Plaintiff now asks that I remand this case to the MSPB. However, there is nothing left in this case for me to remand to the MSPB for consideration. As Plaintiff pointed out, this was an appeal seeking enforcement of an MSPB order, not an appeal of an award of attorney fees for work performed before the MSPB. According to the BPA regulations, Plaintiff must present a request to the MSPB himself. 5 C.F.R. §550.807(a). Thus, it is for Plaintiff to attempt to file a petition at this juncture with the MSPB for attorney fees for work performed before it years ago on the issues related to back pay. I note, however, that the award/entitlement to back pay was made years ago and that nothing in this enforcement proceeding prevented Plaintiff from filing with the MSPB a petition for fees for work performed before the MSPB relating to back pay. In other words, Plaintiff could have, as Plaintiff calls it, "protectively filed" a petition for fees for work performed before the MSPB at any time since the entry of its award years ago. I make no comment, however, on the timeliness or any other issue with regard to a petition that may be filed before the MSPB at this point. Such issues are for the MSPB.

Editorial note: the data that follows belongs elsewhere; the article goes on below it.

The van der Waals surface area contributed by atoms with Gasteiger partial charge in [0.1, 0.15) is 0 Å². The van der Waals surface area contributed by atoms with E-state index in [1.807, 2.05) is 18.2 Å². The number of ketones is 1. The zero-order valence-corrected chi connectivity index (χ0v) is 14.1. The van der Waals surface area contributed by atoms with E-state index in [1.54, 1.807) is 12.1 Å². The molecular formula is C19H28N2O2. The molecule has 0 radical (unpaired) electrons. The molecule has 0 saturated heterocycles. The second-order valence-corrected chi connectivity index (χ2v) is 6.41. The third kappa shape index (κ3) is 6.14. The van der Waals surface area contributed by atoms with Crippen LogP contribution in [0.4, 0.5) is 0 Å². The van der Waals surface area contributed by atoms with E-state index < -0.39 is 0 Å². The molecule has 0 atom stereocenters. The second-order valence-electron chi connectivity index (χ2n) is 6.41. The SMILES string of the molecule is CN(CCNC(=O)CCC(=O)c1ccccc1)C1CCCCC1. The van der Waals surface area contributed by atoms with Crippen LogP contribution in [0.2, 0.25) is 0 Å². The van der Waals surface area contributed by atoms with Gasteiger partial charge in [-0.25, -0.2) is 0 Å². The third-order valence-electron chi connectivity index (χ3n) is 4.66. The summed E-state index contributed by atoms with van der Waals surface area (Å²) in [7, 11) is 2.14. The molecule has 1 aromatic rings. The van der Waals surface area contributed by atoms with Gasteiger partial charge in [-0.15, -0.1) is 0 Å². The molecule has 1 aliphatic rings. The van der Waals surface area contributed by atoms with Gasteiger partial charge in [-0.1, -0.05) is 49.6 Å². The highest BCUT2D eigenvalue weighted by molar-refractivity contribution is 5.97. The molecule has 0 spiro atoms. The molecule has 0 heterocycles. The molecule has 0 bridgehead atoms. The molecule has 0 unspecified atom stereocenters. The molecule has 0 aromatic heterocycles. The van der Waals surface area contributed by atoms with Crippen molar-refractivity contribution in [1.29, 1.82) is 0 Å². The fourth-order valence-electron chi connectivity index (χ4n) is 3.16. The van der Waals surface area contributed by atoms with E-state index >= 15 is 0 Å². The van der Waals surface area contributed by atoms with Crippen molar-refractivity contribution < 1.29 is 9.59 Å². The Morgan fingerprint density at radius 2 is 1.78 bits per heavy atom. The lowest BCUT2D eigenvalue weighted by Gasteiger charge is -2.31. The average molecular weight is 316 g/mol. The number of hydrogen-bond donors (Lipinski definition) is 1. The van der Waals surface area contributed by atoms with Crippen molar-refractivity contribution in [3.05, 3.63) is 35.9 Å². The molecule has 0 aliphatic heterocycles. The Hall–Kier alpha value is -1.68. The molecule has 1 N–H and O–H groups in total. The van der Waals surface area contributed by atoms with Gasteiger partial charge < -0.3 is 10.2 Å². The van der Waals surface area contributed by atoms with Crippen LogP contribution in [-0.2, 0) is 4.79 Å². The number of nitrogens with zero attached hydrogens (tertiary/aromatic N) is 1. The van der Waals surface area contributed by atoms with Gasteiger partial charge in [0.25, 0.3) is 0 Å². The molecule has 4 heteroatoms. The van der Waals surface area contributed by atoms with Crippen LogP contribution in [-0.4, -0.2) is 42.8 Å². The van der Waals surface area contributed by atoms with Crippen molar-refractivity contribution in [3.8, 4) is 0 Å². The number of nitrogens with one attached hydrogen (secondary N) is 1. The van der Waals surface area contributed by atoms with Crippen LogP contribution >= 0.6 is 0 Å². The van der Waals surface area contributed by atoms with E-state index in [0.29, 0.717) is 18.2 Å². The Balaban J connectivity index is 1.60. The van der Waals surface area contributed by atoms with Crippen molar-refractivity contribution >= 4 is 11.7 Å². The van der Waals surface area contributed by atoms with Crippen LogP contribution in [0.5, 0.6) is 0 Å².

THEREFORE, this 24th day of June, 2010, it is ordered that my previous order of March 5, 2010 (Docket No. 124), is modified as follows: Plaintiff is awarded attorney fees in that amount of $7,203.75 instead of $19,305.00 and is awarded costs and expenses in the amount of $121.76 instead of $307.92.
It is further ordered that Plaintiff's Motion for Remand (Docket No. 138) is denied. The case is now closed and judgment is hereby entered as set forth above.
Donetta W. Ambrose United States District Judge